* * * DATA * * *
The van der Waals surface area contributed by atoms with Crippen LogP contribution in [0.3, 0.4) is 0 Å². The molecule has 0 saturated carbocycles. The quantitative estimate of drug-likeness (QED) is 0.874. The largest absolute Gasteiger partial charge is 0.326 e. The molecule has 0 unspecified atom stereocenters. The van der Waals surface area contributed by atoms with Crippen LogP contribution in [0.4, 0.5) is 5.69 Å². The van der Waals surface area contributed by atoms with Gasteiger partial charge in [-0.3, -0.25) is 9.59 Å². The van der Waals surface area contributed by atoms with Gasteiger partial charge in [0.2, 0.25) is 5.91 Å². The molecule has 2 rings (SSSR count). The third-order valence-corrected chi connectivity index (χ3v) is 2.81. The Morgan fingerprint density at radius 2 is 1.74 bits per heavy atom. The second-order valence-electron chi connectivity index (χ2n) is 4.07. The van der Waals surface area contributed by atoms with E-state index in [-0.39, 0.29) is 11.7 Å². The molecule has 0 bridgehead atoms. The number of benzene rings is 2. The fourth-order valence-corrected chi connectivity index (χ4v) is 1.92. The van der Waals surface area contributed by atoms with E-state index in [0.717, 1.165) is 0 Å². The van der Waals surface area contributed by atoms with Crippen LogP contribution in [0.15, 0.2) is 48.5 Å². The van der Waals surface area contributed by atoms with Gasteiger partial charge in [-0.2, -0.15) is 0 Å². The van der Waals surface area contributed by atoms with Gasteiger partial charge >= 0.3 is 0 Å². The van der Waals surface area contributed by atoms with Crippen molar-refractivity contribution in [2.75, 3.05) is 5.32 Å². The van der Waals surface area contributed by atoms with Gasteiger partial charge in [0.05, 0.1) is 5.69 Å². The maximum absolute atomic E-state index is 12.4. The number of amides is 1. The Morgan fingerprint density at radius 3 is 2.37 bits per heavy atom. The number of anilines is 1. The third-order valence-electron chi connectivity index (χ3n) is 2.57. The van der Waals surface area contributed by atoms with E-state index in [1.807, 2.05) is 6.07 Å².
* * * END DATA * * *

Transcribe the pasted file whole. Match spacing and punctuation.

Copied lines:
The van der Waals surface area contributed by atoms with Crippen LogP contribution in [0.3, 0.4) is 0 Å². The molecule has 0 saturated carbocycles. The quantitative estimate of drug-likeness (QED) is 0.874. The largest absolute Gasteiger partial charge is 0.326 e. The molecule has 0 unspecified atom stereocenters. The van der Waals surface area contributed by atoms with Crippen LogP contribution in [0.4, 0.5) is 5.69 Å². The van der Waals surface area contributed by atoms with Gasteiger partial charge in [-0.3, -0.25) is 9.59 Å². The van der Waals surface area contributed by atoms with Gasteiger partial charge in [0.2, 0.25) is 5.91 Å². The molecule has 2 rings (SSSR count). The third-order valence-corrected chi connectivity index (χ3v) is 2.81. The Morgan fingerprint density at radius 2 is 1.74 bits per heavy atom. The second-order valence-electron chi connectivity index (χ2n) is 4.07. The van der Waals surface area contributed by atoms with E-state index in [-0.39, 0.29) is 11.7 Å². The molecule has 0 bridgehead atoms. The number of benzene rings is 2. The fourth-order valence-corrected chi connectivity index (χ4v) is 1.92. The van der Waals surface area contributed by atoms with E-state index in [0.717, 1.165) is 0 Å². The van der Waals surface area contributed by atoms with Crippen LogP contribution in [0.15, 0.2) is 48.5 Å². The van der Waals surface area contributed by atoms with Gasteiger partial charge in [-0.2, -0.15) is 0 Å². The van der Waals surface area contributed by atoms with Gasteiger partial charge >= 0.3 is 0 Å². The van der Waals surface area contributed by atoms with Crippen molar-refractivity contribution in [2.75, 3.05) is 5.32 Å². The van der Waals surface area contributed by atoms with Gasteiger partial charge in [0.05, 0.1) is 5.69 Å². The maximum absolute atomic E-state index is 12.4. The number of amides is 1. The Morgan fingerprint density at radius 3 is 2.37 bits per heavy atom. The number of anilines is 1. The third-order valence-electron chi connectivity index (χ3n) is 2.57. The van der Waals surface area contributed by atoms with E-state index in [1.807, 2.05) is 6.07 Å².